The garrison at Tampa had planted gardens, which were fruitful and flourishing at the time Anasco returned, and they were loath to leave them, especially when they learned that no gold had been discovered. This was their first demand: "Have you found any gold?" The welfare of their commander and comrades seemed to concern them no whit; but in refreshing contrast to their indifference was the lively interest of the good cacique, Mocoso, who inquired earnestly after his friends in distant Apalachee.
It is a pleasure to record that he was richly rewarded for his loyalty to the Spaniards, for to him and his people they gave all their surplus stores, helmets, armor, lances, pikes, etc., of which a mountain-heap remained after the retiring soldiers had taken all they could carry. It took Mocoso's people nearly a week to remove these articles to their town, though every man, woman, and child was impressed into service; and thereafter they were living examples of Spanish beneficiaries.
What became of all these things, especially of such as were in their nature imperishable, like the helmets and the armor, no one in recent times has been able to discover. It would seem likely that some relics of this expedition, which wound its way through the forests and over the prairies for years, scattering hundreds of objects in iron and steel along its route, might be found; but few, if any, have been recovered. Mocoso and his subjects have disappeared, along with the objects with which the Spaniards enriched them, and so, also, have all the tribes encountered, except a few in the northern region traversed by De Soto.
Gomez Arias sailed southward with two caravels, and safely reached Havana, with news which cheered the heart of Dona Isabel and at the same time saddened it. While the message from De Soto was affectionate, nevertheless it conveyed to her his stern resolve never to return without accomplishing the objects sought. Thus far there had been no indications either of a golden region or an extensive empire (as he frankly stated), but he should still persist in his search for both. His sorrowing consort knew him well enough to be convinced that, if neither existed, she might never see him again, for his proud nature would not permit him to return to Cuba impoverished.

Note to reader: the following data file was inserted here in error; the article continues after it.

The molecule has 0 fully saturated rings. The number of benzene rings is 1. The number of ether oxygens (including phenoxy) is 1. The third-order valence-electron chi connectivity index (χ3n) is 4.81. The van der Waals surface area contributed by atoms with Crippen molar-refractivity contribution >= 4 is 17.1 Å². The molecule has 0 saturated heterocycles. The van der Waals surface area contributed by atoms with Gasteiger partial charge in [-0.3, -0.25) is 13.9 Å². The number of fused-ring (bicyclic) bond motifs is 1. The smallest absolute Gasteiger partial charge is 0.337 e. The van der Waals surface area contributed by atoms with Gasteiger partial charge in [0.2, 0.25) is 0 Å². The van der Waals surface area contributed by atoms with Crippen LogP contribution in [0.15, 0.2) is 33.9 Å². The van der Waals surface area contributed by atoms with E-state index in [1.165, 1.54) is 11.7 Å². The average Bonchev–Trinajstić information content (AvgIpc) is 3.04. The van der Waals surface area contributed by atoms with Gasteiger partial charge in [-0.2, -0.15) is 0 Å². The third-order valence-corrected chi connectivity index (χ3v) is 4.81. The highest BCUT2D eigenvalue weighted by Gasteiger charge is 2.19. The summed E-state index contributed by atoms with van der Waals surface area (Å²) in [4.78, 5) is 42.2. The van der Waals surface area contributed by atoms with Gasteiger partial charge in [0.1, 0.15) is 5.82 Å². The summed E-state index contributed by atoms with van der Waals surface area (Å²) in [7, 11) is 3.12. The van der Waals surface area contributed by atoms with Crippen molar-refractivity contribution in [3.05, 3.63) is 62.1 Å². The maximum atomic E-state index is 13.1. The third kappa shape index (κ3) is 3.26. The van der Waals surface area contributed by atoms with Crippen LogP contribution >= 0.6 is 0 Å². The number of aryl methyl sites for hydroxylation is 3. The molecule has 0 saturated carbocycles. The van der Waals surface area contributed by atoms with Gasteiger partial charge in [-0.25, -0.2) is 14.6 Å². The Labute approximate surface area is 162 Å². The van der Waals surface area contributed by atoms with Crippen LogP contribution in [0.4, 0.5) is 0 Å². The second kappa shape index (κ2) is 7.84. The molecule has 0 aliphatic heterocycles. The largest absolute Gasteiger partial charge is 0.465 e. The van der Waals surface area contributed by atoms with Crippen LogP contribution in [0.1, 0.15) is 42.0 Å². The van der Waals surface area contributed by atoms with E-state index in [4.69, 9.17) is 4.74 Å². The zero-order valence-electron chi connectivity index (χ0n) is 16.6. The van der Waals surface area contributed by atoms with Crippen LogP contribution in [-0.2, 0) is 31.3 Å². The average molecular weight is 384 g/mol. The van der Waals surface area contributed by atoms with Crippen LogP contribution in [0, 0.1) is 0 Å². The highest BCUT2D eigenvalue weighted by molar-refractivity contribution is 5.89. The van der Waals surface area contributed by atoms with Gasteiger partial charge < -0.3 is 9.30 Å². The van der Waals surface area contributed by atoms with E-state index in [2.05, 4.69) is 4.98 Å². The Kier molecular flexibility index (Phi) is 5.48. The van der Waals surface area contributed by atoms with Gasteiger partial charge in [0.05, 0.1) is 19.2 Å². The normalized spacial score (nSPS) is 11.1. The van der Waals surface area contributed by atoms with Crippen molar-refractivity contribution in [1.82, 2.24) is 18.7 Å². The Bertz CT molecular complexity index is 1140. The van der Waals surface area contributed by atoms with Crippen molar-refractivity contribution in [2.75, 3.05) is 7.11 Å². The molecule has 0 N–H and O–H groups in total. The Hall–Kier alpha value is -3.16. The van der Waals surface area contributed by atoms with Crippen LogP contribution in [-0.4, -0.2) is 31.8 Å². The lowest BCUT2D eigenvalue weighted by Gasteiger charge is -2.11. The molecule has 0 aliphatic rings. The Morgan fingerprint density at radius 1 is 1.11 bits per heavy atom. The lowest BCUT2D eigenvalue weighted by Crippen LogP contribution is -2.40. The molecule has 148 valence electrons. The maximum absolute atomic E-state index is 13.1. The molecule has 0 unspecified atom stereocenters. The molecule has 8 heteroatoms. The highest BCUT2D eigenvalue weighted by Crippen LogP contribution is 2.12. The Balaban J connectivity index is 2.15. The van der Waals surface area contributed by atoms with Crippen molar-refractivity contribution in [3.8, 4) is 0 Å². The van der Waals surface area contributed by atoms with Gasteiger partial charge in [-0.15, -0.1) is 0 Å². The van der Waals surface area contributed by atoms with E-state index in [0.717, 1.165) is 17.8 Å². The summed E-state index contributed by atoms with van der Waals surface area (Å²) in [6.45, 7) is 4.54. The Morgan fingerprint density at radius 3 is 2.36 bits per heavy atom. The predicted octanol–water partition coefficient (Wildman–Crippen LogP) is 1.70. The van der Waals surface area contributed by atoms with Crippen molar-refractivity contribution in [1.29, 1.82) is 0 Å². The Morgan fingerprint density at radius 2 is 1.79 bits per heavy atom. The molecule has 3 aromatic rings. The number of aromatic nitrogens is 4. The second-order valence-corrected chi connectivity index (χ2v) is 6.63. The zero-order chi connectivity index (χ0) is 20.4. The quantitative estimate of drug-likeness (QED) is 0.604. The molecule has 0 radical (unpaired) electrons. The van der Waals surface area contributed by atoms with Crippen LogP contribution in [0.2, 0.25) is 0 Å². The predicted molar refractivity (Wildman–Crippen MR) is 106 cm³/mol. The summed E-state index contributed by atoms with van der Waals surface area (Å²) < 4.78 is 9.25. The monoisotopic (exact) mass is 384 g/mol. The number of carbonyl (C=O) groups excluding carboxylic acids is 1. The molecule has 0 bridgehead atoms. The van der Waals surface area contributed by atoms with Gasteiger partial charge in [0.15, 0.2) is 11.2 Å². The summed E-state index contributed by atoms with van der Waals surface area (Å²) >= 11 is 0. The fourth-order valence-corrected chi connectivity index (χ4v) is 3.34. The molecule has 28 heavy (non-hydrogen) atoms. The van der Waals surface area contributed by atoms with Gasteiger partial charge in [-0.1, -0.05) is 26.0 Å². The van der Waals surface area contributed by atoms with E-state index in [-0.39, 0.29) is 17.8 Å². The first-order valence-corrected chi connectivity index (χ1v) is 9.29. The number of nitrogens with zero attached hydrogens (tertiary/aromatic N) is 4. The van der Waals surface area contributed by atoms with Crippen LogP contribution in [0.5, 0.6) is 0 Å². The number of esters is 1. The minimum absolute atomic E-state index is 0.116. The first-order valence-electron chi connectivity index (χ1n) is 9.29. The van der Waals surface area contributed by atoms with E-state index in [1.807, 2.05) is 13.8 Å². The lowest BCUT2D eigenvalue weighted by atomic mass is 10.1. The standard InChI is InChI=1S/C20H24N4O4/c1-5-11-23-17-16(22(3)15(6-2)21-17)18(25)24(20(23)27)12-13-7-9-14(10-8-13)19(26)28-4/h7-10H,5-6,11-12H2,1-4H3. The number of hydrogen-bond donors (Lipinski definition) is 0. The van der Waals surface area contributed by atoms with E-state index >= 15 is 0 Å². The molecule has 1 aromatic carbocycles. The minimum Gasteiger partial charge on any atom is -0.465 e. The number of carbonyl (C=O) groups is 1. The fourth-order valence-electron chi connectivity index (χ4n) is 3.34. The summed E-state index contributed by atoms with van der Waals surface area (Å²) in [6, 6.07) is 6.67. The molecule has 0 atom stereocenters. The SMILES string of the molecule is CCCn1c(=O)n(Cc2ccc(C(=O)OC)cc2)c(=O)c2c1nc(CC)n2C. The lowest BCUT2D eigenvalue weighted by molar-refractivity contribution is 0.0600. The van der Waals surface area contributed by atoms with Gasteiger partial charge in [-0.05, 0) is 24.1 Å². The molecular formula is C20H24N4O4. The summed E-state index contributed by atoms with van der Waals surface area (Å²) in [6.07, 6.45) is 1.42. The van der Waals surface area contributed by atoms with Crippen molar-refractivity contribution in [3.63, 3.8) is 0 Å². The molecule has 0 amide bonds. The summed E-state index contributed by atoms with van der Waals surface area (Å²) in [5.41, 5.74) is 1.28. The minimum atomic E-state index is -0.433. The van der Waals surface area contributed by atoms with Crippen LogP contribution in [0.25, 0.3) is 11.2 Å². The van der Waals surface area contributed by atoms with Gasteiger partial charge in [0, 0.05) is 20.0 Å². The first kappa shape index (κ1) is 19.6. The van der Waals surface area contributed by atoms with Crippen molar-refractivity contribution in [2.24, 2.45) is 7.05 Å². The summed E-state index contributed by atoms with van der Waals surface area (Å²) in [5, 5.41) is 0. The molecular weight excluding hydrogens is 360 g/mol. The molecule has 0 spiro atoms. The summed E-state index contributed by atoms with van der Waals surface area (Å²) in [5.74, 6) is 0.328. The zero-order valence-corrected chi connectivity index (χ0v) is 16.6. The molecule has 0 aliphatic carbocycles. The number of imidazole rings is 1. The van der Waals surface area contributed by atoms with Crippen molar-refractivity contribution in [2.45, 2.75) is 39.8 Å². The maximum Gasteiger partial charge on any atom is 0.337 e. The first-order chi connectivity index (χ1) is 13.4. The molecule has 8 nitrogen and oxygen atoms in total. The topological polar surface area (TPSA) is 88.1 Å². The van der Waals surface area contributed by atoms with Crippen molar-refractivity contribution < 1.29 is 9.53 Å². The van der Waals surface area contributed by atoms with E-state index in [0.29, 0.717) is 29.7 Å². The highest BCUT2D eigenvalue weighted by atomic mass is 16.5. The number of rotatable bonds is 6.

She had already divined the situation, it is said, and had sent a letter to Tampa, which Captain Calderon bore to his commander, begging him to abandon the enterprise and resume his captain-generalcy in Cuba, which was an island already ripe for development. After entering a plea for the Indians of Florida, she continues: "I hope, my dearest husband, that no considerations of worldly advantage will make you neglectful of the precepts of humanity and of the duties of religion. Be persuaded to return to me at once, for you can gain nothing in Florida which can compensate me for the sorrow and anxiety I feel in your absence. If you have gained nothing, I shall be better satisfied, because there may be the less cause for repentance. Whatever may have been your want of success or your losses, I implore you to come to me without delay; for any reverse of fortune is far better than the suspense and misery I now endure."
It would seem that the daughter of Pedrarias was paying the penalty of her father's sins, for surely few women have had to suffer more mental anguish than she endured during those long months of waiting, which stretched into still longer years that finally ebbed away into eternity. She was never to see her lover and husband again, yet she remained hopeful and faithful, sending several missions in search of him, all of which were fruitless in their quest.
While Juan de Afiasco sailed northward, taking with him in the brigantines his thirty lancers, sturdy Pedro Calderon, with one hundred and twenty horse and foot, made his way to Apalachee by land. He had literally to carve a path anew through the forests and swamps, for, though thrice opened, it had closed behind the previous cavaliers, like the waves parted by a vessel's keel. Almost every mile of his route was contested by the enemy, and he arrived at Apalachee, the last of December, with his little force reduced by many killed and wounded.